Upslope gliding Chin hold Patient supine

Assume somatic dysfunction (A-R-T-T) is identified and you wish to use an upward and forward gliding thrust, parallel to the apophysial joint plane, to produce cavitation at C4-5 on the right (Figs BL5.2, B2.5.2)

Fig. B1.5.1
Fig. B1.5.2

1 Contact point

2 Applicator

3 Patient positioning

4 Operator stance

5 Palpation of contact point

6 Fixation of contact point

7 Chin hold

8 Vertex contact

9 Positioning for thrust

Posterolateral aspect of right C4 articular pillar.

Lateral border, proximal or middle phalanx of operator's right index finger.

Supine with the neck in a neutral relaxed position. If necessary, remove pillow or adjust pillow height. The neck should not be in any significant amount of flexion or extension.

Head of couch, feet spread slightly. Adjust couch height so that you can stand as erect as possible and avoid crouching over the patient as this will limit the technique and restrict delivery of the thrust.

Place fingers of both hands gently under the occiput. Rotate the head to the left, taking its weight in your left hand. Remove your right hand from the occiput and palpate the right articular pillar of C4 with the tip of your index or middle finger. Slowly but firmly slide your right index finger downwards (towards the couch) along the articular pillar until it approximates the middle or proximal phalanx. Several sliding pressures may be necessary to establish close approximation to the contact point.

Keep your right index finger firmly pressed upon the contact point while you flex the other fingers and thumb of the right hand so as to clasp the back of the neck and thereby lock the applicator in position. You must now keep the applicator on the contact point until the technique is complete. Keeping the hands in position, return the head to the neutral position.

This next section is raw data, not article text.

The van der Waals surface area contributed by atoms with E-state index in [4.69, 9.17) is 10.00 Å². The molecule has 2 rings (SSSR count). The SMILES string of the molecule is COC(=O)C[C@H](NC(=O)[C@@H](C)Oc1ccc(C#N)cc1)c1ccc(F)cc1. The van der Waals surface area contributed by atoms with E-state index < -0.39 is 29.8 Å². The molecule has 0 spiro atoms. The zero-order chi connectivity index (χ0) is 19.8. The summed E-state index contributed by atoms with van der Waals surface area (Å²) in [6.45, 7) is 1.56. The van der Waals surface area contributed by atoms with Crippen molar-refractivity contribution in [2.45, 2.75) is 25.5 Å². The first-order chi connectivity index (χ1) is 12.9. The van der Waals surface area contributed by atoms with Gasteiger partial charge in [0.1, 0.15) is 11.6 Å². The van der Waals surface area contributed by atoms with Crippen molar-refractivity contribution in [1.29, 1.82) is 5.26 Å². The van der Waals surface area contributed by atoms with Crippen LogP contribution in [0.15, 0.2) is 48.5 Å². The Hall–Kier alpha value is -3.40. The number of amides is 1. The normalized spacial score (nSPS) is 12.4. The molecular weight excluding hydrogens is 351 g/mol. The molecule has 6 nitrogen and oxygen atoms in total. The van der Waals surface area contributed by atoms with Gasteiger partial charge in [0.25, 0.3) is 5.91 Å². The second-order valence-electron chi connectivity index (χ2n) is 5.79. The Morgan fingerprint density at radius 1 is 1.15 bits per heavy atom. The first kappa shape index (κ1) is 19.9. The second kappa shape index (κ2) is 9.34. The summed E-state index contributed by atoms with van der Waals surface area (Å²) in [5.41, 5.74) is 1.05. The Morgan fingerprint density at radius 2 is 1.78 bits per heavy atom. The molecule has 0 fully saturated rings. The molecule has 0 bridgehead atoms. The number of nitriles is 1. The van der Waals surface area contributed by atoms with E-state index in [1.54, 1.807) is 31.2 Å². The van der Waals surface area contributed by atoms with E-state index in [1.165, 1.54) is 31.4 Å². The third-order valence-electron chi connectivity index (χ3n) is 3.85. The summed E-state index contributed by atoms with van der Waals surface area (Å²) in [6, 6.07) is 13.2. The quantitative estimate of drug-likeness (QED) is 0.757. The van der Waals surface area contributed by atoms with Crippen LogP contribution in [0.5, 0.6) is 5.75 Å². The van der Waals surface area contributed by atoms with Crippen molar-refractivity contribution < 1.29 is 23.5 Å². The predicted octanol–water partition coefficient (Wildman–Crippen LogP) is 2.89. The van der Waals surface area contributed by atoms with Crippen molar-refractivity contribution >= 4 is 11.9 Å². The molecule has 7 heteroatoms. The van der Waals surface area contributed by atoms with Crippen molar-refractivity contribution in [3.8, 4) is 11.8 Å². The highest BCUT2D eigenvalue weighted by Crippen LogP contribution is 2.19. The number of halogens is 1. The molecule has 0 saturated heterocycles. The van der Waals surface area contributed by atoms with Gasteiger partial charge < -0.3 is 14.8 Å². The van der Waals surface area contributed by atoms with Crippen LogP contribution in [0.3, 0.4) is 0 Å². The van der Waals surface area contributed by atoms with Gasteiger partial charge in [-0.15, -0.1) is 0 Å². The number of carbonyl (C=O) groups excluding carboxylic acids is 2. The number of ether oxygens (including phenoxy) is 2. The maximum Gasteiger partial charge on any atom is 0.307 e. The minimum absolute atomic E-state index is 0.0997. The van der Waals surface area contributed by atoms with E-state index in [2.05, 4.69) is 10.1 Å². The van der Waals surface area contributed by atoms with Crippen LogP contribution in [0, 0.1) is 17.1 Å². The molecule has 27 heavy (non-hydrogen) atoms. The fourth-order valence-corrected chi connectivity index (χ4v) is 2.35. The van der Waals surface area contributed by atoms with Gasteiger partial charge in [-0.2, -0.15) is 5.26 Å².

Keeping your right hand in position, slide the left hand slowly and carefully forwards until the fingers lightly clasp the chin. Ensure that your left forearm is over or slightly anterior to the ear. Placing the forearm on or behind the ear puts the neck into too much flexion. The head is now controlled by balancing forces between the right palm and left forearm. Maintain the applicator in position.

Move your body forward slightly so that your chest is in contact with the vertex of the patient's head. The head is now securely cradled between your left forearm, the flexed left elbow, the right palm and your chest. Vertex contact is often useful in a heavy, stiff or difficult case but can, on occasions, be omitted.

Step to the right and stand across the right corner of the couch, keeping the hands firmly in position and taking care not to lose pressure on the contact point. Straighten the right wrist so that the radius and first metacarpal are in line. Maintaining applicator pressure, allow the right index finger to roll slightly on the contact point to align your right wrist and forearm with the thrust plane, which is upwards and towards the midline in the direction of the patient's left eye. Keep the right elbow close to the couch in order to maintain the contact point on the posterolateral aspect of the articular pillar.

(a) Primary leverage of rotation. Maintaining all holds and contact points, complete the rotation of the head and neck to the left until tension is palpated at the contact point (Fig. Bl.5.3). Do not lose firm pressure at the contact point. A common mistake is to use insufficient primary leverage of head and neck rotation.